Dubbed "Okies Love Louisianans," the fundraiser hosted live music in a casual backyard setting complete with a grill, red beer-filled plastic cups, and a welcoming hodge-podge of blankets and chairs. Music acts ranged from the indie rock stylings of Haniwa to Gentry Counce's acoustic country rock to one of DJ Tom Hudson's trademark soul sets.
"So many musicians were eager to participate that I couldn't even include everyone that volunteered to play," said Elecktra Stanislava, music coordinator and fellow performer for the fundraiser. The lineup filled within 4 hours of its announcement, she said.
Other musical performers included Christina Kimbrell, Jane Mays, SafeWord, Rachel Lynch, and Brad Fielder. Impromptu banter from comedy outfit Wooden Elbow helped fill space when needed. Additionally, Anthem Brewing Company and El Rancho Salsa contributed to the cookout with beer and salsa, and a portion of the cash donations came from a brunch fundraiser held by OKC's HiLo Club.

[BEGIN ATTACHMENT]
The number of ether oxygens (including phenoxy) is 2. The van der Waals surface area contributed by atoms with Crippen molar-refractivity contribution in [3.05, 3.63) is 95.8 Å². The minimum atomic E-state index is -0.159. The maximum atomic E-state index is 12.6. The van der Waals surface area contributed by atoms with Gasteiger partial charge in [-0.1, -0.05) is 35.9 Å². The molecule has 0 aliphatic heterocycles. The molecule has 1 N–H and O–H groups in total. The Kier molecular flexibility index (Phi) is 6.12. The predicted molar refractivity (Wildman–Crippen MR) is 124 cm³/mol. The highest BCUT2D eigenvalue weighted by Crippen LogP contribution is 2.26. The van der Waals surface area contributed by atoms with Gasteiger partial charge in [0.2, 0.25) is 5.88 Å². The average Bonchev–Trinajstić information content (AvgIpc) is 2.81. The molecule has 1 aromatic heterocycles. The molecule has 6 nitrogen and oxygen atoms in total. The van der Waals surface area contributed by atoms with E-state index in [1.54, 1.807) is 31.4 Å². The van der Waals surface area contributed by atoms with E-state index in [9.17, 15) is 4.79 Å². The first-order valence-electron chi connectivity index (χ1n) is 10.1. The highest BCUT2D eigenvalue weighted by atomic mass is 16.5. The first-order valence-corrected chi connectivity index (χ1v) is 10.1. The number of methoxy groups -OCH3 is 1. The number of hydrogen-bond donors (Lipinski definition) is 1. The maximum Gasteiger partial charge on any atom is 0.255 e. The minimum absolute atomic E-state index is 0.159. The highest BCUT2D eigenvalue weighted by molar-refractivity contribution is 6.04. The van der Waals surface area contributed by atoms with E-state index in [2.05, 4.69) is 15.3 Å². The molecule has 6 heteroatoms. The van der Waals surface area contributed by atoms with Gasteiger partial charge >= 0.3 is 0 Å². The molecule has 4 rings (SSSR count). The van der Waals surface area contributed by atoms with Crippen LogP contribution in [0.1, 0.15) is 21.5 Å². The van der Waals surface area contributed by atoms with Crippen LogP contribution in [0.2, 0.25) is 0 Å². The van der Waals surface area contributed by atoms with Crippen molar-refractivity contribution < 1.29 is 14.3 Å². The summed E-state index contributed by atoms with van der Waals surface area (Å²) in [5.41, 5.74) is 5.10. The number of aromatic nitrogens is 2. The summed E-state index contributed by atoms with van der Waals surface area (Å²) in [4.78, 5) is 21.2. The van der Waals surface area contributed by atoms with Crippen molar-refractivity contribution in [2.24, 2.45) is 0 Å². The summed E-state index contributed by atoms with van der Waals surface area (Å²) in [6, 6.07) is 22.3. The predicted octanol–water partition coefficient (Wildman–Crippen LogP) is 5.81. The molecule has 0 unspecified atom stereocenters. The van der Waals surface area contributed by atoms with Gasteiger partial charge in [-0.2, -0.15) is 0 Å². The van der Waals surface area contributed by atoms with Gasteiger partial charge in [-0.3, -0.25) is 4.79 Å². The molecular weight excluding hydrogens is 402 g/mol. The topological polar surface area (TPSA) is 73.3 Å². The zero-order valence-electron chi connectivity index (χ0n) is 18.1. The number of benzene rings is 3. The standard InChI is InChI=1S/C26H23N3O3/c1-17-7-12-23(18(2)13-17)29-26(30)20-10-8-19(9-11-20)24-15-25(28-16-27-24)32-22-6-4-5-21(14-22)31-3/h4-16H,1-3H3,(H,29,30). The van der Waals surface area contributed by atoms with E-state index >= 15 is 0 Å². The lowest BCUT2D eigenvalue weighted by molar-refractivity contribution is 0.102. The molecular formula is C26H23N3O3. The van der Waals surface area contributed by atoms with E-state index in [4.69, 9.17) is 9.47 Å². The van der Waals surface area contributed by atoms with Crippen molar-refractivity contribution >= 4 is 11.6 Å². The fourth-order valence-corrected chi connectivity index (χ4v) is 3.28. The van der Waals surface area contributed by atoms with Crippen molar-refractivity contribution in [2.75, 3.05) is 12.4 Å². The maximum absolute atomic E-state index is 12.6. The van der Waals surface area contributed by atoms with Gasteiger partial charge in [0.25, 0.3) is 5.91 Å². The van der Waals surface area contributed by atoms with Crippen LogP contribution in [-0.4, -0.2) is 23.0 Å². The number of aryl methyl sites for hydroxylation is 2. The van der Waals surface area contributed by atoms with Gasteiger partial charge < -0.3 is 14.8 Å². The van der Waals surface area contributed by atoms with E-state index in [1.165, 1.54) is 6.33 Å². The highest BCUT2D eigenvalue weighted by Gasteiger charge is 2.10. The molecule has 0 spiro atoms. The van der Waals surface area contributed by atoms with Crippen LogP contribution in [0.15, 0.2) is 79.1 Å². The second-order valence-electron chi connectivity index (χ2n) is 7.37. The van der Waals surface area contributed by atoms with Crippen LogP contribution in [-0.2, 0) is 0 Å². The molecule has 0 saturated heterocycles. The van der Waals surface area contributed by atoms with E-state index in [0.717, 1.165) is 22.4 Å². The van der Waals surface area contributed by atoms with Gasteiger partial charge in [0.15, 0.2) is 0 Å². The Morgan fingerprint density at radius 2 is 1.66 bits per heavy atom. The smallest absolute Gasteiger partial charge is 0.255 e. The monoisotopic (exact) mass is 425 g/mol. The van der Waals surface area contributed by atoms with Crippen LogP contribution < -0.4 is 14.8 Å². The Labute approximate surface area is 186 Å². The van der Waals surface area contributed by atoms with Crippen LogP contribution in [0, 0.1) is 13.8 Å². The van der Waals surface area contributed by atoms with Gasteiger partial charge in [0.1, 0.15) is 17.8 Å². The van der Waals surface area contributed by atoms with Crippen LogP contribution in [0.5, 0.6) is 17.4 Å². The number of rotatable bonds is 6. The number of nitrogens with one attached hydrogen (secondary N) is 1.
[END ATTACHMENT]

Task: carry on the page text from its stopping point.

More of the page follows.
The event took place at Roundabout, an OKC house venue and community center on SW 14th St., from 5 pm to around midnight on the last Sunday of August. This date put the event just one day before the 11th anniversary of Hurricane Katrina.
As Roundabout founder BC Summers explained throughout the evening, the cause literally hit close to home. She was one of hundreds of thousands displaced by that disaster when she lived in New Orleans. This deep attachment to Louisiana makes her an ideal caretaker for when she delivers the donations personally next week.
Born and bred Oklahomans are not unfamiliar with such tragedy, though, as many of the musicians were quick to point out.
"Since we live in tornado alley, we are very empathetic to how a sudden natural disaster can change your entire life," said Stanislava. "You cannot replace the lives lost or family photos, but in times of tragedy, a stranger reaching out and offering you support can ease the burdens and feelings of hopelessness."
For Dylan Walling, member of Haniwa, participating in Okies Love Louisianans was a no-brainer. "Lives have been lost, homes have been destroyed, and I think it's our desire as a band to, if nothing else, help to shed some light on this disaster," he said.
Like Stanislava, Walling also noted "a real sense of empathy" at the fundraiser, but he pointed out that when disasters like the Louisiana floods happen with great frequency, that empathy can grow numb. "I think it's extremely important that we don't grow a thick skin to national tragedies," he said.